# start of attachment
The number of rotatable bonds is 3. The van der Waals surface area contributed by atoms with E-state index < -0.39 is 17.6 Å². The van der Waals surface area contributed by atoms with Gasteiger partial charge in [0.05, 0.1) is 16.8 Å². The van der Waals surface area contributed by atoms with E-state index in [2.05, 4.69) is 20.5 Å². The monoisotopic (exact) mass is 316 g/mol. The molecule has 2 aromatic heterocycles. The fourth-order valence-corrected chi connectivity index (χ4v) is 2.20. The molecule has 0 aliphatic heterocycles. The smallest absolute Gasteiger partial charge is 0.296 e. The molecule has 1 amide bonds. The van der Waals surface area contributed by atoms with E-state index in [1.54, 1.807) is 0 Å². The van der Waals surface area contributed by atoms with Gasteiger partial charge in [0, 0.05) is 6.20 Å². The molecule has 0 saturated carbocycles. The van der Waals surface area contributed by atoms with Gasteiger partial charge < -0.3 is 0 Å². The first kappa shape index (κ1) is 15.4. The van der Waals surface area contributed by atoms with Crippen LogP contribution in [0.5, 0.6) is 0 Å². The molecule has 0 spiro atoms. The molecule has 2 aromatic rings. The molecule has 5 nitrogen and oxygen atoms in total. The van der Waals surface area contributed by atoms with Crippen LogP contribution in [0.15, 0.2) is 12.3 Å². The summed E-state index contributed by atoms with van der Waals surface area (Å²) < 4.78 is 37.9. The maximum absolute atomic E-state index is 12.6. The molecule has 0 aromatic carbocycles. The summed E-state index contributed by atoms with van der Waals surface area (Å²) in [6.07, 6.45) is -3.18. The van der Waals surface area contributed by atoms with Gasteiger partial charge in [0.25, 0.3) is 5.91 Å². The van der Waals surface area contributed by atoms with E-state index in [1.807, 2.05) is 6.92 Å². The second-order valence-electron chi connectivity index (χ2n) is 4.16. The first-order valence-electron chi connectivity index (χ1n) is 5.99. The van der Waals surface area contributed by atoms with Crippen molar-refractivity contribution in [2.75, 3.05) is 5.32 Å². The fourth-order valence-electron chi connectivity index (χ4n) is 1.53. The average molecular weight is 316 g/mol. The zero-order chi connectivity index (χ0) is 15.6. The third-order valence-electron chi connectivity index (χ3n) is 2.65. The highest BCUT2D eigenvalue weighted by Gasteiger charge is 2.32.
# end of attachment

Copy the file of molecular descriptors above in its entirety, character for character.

The number of rotatable bonds is 3. The van der Waals surface area contributed by atoms with E-state index < -0.39 is 17.6 Å². The van der Waals surface area contributed by atoms with Gasteiger partial charge in [0.05, 0.1) is 16.8 Å². The van der Waals surface area contributed by atoms with E-state index in [2.05, 4.69) is 20.5 Å². The monoisotopic (exact) mass is 316 g/mol. The molecule has 2 aromatic heterocycles. The fourth-order valence-corrected chi connectivity index (χ4v) is 2.20. The molecule has 0 aliphatic heterocycles. The smallest absolute Gasteiger partial charge is 0.296 e. The molecule has 1 amide bonds. The van der Waals surface area contributed by atoms with E-state index in [1.54, 1.807) is 0 Å². The van der Waals surface area contributed by atoms with Gasteiger partial charge in [0, 0.05) is 6.20 Å². The molecule has 0 saturated carbocycles. The van der Waals surface area contributed by atoms with Gasteiger partial charge < -0.3 is 0 Å². The first kappa shape index (κ1) is 15.4. The van der Waals surface area contributed by atoms with Crippen LogP contribution in [0.5, 0.6) is 0 Å². The molecule has 0 spiro atoms. The molecule has 2 aromatic rings. The molecule has 5 nitrogen and oxygen atoms in total. The van der Waals surface area contributed by atoms with Crippen LogP contribution in [0.15, 0.2) is 12.3 Å². The summed E-state index contributed by atoms with van der Waals surface area (Å²) < 4.78 is 37.9. The maximum absolute atomic E-state index is 12.6. The molecule has 0 aromatic carbocycles. The summed E-state index contributed by atoms with van der Waals surface area (Å²) in [6.07, 6.45) is -3.18. The van der Waals surface area contributed by atoms with Gasteiger partial charge in [0.25, 0.3) is 5.91 Å². The van der Waals surface area contributed by atoms with E-state index in [1.807, 2.05) is 6.92 Å². The second-order valence-electron chi connectivity index (χ2n) is 4.16. The first-order valence-electron chi connectivity index (χ1n) is 5.99. The van der Waals surface area contributed by atoms with Crippen molar-refractivity contribution in [2.75, 3.05) is 5.32 Å². The fourth-order valence-electron chi connectivity index (χ4n) is 1.53. The average molecular weight is 316 g/mol. The zero-order chi connectivity index (χ0) is 15.6. The third-order valence-electron chi connectivity index (χ3n) is 2.65. The highest BCUT2D eigenvalue weighted by Gasteiger charge is 2.32.